Look, I’m an old-fashioned sort.
I say the fire’s place is in the stove
or in the mud lamp in the alcove
or in a lantern.
Of course, the fire goddess might have wandered
as a child, naked from forest to forest in ancient times
or she might have rolled in the grasslands
in the yet unworded confusion
of first-flush, gooseflesh youth.
Or she might have danced in abandon,
flaming to love, hugging to her heart
the lava spewing from an erect peak
glowing with the revelation of orgasm.
But the blazing lava has long since frozen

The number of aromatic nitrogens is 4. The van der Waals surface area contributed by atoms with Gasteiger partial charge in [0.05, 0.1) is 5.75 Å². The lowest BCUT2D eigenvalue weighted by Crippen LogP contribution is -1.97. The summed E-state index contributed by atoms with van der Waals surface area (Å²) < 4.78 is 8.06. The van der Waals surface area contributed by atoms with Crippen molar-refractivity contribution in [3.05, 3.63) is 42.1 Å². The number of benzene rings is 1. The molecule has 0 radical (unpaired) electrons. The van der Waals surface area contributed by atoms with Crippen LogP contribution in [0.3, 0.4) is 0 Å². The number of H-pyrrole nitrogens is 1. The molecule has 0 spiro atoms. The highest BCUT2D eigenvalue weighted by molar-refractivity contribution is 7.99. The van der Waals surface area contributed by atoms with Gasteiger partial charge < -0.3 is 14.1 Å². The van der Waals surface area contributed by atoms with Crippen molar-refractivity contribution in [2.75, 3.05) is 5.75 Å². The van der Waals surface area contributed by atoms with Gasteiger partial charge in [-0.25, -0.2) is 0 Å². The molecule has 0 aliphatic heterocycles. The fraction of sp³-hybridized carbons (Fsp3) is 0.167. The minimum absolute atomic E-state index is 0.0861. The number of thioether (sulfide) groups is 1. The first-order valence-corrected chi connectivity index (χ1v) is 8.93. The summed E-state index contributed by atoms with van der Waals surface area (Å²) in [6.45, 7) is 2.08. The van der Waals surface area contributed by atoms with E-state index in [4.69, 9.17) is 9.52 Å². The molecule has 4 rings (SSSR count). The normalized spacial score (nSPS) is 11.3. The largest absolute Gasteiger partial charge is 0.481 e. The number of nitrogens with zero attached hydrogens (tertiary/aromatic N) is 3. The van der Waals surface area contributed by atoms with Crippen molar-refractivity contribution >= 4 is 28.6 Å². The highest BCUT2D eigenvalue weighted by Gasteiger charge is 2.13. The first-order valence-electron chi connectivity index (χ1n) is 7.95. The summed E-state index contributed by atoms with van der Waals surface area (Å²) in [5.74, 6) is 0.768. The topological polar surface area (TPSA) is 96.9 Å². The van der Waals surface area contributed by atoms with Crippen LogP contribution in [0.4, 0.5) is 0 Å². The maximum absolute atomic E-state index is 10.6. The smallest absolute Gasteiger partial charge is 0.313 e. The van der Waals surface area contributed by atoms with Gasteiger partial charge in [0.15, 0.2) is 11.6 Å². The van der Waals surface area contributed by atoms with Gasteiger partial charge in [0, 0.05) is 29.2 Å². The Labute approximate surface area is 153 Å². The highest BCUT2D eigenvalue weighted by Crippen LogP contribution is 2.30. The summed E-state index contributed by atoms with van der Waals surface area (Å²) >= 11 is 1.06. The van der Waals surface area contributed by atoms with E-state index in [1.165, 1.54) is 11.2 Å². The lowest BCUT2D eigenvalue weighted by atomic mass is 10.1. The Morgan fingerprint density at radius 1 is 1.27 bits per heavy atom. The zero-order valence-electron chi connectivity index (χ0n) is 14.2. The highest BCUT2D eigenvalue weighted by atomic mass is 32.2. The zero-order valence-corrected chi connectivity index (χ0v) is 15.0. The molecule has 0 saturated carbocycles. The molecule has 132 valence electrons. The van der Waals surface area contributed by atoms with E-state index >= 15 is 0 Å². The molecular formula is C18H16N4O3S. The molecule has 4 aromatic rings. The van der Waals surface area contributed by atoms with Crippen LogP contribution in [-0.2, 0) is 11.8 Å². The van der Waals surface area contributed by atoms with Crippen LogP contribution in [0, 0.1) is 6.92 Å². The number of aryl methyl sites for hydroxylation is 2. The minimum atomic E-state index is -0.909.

on rusty roofs, the forests have shrunk
to worm-eaten rafters. And the grass
is a threadbare thatch where people
with dry hair, dull eyes and reeking armpits
huddle around a dented pot of rice.
In their withered bellies
fire’s cousin, hunger, blooms.
Now fire, hunger’s cousin, instead of feeding
her desires, throws away her shame,
runs naked down the avenues, screaming.
Grab that wanton by her arm,
drag her by her unkempt hair,
smother her with dust
and tie her, cow-moaning,
to a pyre in the burning ground:
all alone, by herself.
Poet's Note: This poem is part of a series called ‘Khandit Khand’ written after the Babri Masjid demolition in 1992.